A: My special on Comedy Central that came out a couple of years ago was called “Talking to Myself.” So I do this thing I’ve done for years, where I turn around, put my back to the audience, and I talk to myself onstage. And yeah, people love that, because it’s like an internal monologue where I’m having this conversation with myself. And it’s very, very real. You know, like, “It doesn’t matter what people think about you,” you know, “You need to take care of yourself.” Like all this kind of psychological stuff.

My mom’s a therapist in South Orange, where I grew up. She was a therapist my whole life and saw clients in the basement of our house. And Zach Braff is my stepbrother. (His debut movie) “Garden State” is so centered around, like, parents. His father was a therapist in the movie. And so my mom’s a therapist, who’s (Braff’s) stepmother. His mother’s a therapist, his stepfather’s a therapist; there’s all these therapists.

Q: And didn’t you study social work?

A: I went to NYU for a master’s in social work. I was headed to be a therapist. But it was so depressing. I couldn’t leave it and then go on with my day. I took on all the stuff about it, and it was too depressing. So I always say, I feel like (stand-up is) the same thing except I don’t have to listen, I talk now. Sometimes I do Q&As after my shows, and they end up being these therapy groups. It’s hilarious.

Most comics’ Q&As are really funny. People ask funny questions. But mine get very deep. They’re all about anxiety and depression. So I have a very close connection with my fans. It’s amazing the messages I get and the connection I have to them.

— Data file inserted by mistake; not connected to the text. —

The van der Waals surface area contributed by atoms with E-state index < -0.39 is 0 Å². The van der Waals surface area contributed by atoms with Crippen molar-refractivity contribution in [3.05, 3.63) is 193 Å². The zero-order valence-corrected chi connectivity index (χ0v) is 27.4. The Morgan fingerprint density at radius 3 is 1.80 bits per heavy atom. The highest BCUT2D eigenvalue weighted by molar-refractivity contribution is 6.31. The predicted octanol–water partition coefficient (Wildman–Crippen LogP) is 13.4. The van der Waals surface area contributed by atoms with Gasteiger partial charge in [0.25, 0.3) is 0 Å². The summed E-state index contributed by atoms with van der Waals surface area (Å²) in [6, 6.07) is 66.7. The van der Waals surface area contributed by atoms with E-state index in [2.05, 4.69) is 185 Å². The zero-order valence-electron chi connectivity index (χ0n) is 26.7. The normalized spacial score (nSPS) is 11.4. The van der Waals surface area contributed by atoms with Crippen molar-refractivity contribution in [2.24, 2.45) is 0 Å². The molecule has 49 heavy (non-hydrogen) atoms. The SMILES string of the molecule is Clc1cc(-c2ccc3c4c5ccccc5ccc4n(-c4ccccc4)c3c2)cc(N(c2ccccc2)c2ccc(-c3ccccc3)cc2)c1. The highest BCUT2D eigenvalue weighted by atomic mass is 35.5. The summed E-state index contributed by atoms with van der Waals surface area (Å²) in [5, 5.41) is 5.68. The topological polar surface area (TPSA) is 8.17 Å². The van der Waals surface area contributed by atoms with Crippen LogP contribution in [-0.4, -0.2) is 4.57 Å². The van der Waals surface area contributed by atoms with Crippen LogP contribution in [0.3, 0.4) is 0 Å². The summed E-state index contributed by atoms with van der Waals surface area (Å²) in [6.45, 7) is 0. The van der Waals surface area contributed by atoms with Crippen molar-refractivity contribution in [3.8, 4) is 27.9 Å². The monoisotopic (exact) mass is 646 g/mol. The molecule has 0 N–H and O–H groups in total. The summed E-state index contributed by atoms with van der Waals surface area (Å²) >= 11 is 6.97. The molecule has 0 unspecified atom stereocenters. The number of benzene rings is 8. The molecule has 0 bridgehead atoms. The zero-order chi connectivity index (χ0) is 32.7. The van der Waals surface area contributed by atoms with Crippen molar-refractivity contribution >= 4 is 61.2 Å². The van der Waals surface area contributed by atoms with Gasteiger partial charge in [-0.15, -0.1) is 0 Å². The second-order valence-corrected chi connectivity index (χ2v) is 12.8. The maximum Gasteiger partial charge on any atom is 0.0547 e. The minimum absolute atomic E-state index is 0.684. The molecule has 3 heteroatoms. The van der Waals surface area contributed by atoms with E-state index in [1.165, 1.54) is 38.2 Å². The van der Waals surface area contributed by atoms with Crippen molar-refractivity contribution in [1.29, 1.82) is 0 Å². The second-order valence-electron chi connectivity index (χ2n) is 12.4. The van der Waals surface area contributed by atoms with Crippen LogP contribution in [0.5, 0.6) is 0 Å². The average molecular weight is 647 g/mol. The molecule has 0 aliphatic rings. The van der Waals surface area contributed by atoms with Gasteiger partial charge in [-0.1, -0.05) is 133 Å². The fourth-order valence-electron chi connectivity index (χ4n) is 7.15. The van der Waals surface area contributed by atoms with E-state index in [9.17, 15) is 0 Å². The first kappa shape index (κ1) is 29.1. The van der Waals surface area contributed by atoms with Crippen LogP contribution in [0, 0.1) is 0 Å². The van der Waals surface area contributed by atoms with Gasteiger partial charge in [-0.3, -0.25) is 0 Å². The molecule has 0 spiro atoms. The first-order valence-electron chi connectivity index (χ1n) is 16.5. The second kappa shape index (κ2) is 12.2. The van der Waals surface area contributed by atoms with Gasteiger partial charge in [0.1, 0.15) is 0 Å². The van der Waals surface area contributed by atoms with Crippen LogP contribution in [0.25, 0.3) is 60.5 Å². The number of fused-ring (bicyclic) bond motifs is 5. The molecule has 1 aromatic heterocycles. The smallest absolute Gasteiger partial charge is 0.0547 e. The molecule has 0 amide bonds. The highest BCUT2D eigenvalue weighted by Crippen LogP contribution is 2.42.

Q: Yeah, the issues we deal with really are sometimes funny, even if that’s messed up to think about it that way.

A: It’s hysterical. You know the quote: “Comedy is tragedy plus time.” Comedy comes from angst and problems and issues and tragedy. Look at what is going on in this country, in this world. And we have to try, if we can, to laugh at the world and what’s happening. I mean, some of it you just can’t, of course. It’s why I don’t make fun of politics, because I don’t find any of it funny. People hear enough about it constantly that I don’t think I need to bring it up when they’re going out to try and enjoy themselves and laugh a little. I just keep things light during the show.

Q: And then, like you mentioned before, you do crowd work. You involve the audience. I wonder if that’s harder because you have to be more in the moment. Whatever the person says, you have to work off of.

A: It is, but I love it. Some comics would never do it because it’s just not part of what they do. And then a lot of comics that are starting out do it, and they’re horrible at it. But some comics do it, and we are very good at it because we’ve done it for so many years. And people want to see us do it.